Plan to repair weir presented, elected officials seek more funding
Published 3:13 pm Saturday, June 25, 2022
Residents living along the east Pearl River in Pearl River County are witnessing an unprecedented drop in flow after the failure of the weir.
County resident Donna Porter said the river continues to fall in front of her home along the east side of the river. The wildlife in the river are suffering as result, in the form of mussels and other water bound life forms being stranded on land and dying.
Thursday afternoon, several elected officials, along with the county engineer, Les Dungan, and members of the Corps of Engineers met at the weir to discuss a plan to repair the structure.
During the gathering, Dungan gave some background on how the weir came to be, and gave his plan to fix the problem. He said that about 25 years ago, when the river began to change direction, the weir was constructed in an attempt to evenly distribute the flow and ensure the east Pearl River maintained a certain water level.
While the weir never reached its goal, its recent failure has now caused even more of a majority of the flow to go to Louisiana. At one point he estimated the split was 85 percent to Louisiana and 15 percent to Pearl River County, but now he said that split might be more like 90/10. County Administrator Adrain Lumpkin estimates the last time maintenance was conducted on the weir was back in 2002.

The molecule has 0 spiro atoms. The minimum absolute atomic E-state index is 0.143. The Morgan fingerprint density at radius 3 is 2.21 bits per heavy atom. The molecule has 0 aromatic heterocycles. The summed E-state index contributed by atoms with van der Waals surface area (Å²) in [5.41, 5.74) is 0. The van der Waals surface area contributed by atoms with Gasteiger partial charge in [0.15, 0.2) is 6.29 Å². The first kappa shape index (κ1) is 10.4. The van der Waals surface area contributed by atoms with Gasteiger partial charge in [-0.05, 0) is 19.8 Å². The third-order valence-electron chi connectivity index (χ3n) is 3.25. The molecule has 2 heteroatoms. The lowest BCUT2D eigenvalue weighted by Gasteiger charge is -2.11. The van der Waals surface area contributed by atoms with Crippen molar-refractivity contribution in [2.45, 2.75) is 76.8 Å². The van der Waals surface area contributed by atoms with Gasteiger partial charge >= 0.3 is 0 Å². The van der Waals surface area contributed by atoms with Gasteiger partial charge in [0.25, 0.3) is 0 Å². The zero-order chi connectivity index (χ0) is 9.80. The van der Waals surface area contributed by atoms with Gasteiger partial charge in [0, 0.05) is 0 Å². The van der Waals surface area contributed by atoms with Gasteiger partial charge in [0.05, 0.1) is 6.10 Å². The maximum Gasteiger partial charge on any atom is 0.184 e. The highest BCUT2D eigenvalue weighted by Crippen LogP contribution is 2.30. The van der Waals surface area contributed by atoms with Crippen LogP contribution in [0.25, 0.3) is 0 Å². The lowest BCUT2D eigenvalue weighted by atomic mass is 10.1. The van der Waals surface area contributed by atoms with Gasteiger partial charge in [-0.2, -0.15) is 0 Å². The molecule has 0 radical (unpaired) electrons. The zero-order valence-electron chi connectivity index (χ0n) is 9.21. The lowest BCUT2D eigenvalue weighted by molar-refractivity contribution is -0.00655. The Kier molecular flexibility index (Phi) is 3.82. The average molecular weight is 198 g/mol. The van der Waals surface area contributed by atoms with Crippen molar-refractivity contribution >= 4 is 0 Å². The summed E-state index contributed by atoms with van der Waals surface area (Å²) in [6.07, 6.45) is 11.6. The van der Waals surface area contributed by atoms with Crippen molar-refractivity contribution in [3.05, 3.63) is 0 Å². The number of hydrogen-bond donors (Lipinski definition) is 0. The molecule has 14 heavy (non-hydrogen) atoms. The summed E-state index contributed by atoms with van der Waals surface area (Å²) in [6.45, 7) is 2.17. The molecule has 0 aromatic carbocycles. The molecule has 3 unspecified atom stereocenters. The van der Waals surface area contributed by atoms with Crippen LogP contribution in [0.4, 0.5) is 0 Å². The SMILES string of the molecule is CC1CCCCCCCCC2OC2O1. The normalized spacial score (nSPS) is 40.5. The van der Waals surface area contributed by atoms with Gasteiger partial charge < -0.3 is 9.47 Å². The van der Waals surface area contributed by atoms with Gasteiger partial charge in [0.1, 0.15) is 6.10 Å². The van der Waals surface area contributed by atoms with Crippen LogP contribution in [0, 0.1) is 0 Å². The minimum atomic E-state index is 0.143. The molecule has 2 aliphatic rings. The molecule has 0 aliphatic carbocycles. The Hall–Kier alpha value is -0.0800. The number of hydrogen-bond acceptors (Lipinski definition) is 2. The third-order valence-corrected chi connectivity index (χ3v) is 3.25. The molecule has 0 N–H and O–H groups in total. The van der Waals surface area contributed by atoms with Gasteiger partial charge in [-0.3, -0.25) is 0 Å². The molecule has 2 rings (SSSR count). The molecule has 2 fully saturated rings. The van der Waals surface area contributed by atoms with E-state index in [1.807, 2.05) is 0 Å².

About $4 million was set aside to conduct repairs to the weir after the dissolution of the Pearl River Basin District. Dungan feels certain the necessary repairs can be conducted to the weir with that funding. At present, the county only needs to secure the proper permit to do the work. Dungan also has plans for a second phase that would involve dredging a portion of the east Pearl River.
Patricia Hemphill, Deputy District Engineer for Programs and Project Management with the U.S. Army Corps of Engineers, suggested everyone involved engage in a collaborative meeting to ensure the process to get the proper permits goes smoothly and quickly.
Dungan said the plan is to put the weir back to its original grade, because that will allow the repairs to be conducted in a more timely manner. Changing any scope of the project will entail a long approval process from several agencies in Mississippi and Louisiana.
Senator Angela Hill and Representative Stacey Wilkes asked Congressman Stephen Palazzo, who attended the gathering, to see what can be done from the federal government to provide more funding and assistance.